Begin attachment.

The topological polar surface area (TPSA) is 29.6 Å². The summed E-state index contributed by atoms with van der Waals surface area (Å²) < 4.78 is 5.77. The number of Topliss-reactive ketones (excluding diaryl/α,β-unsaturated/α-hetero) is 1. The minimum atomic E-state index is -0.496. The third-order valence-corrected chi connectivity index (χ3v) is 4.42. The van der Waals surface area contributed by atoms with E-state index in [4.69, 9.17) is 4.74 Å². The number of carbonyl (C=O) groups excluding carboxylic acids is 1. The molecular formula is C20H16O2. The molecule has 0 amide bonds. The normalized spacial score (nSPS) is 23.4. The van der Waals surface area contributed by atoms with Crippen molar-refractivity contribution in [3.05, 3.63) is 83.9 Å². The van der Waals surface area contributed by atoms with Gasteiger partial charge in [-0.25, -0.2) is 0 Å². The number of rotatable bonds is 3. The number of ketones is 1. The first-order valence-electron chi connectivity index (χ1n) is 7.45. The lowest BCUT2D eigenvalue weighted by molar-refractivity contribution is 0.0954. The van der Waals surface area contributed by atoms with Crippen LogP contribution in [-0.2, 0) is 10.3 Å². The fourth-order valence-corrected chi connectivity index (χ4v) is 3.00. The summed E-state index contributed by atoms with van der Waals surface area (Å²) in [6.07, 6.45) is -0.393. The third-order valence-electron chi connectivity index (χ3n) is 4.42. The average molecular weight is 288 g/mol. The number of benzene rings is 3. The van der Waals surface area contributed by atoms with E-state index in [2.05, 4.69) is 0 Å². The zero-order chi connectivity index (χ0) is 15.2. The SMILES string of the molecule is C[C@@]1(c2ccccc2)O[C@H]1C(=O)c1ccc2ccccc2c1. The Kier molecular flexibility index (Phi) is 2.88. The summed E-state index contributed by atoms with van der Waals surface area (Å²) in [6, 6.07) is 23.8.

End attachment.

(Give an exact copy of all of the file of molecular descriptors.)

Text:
The topological polar surface area (TPSA) is 29.6 Å². The summed E-state index contributed by atoms with van der Waals surface area (Å²) < 4.78 is 5.77. The number of Topliss-reactive ketones (excluding diaryl/α,β-unsaturated/α-hetero) is 1. The minimum atomic E-state index is -0.496. The third-order valence-corrected chi connectivity index (χ3v) is 4.42. The van der Waals surface area contributed by atoms with E-state index in [4.69, 9.17) is 4.74 Å². The number of carbonyl (C=O) groups excluding carboxylic acids is 1. The molecular formula is C20H16O2. The molecule has 0 amide bonds. The normalized spacial score (nSPS) is 23.4. The van der Waals surface area contributed by atoms with Crippen molar-refractivity contribution in [3.05, 3.63) is 83.9 Å². The van der Waals surface area contributed by atoms with Gasteiger partial charge in [-0.25, -0.2) is 0 Å². The number of rotatable bonds is 3. The number of ketones is 1. The first-order valence-electron chi connectivity index (χ1n) is 7.45. The lowest BCUT2D eigenvalue weighted by molar-refractivity contribution is 0.0954. The van der Waals surface area contributed by atoms with Crippen LogP contribution in [-0.2, 0) is 10.3 Å². The fourth-order valence-corrected chi connectivity index (χ4v) is 3.00. The summed E-state index contributed by atoms with van der Waals surface area (Å²) in [6.07, 6.45) is -0.393. The third-order valence-electron chi connectivity index (χ3n) is 4.42. The average molecular weight is 288 g/mol. The number of benzene rings is 3. The van der Waals surface area contributed by atoms with E-state index in [2.05, 4.69) is 0 Å². The zero-order chi connectivity index (χ0) is 15.2. The SMILES string of the molecule is C[C@@]1(c2ccccc2)O[C@H]1C(=O)c1ccc2ccccc2c1. The Kier molecular flexibility index (Phi) is 2.88. The summed E-state index contributed by atoms with van der Waals surface area (Å²) in [6, 6.07) is 23.8.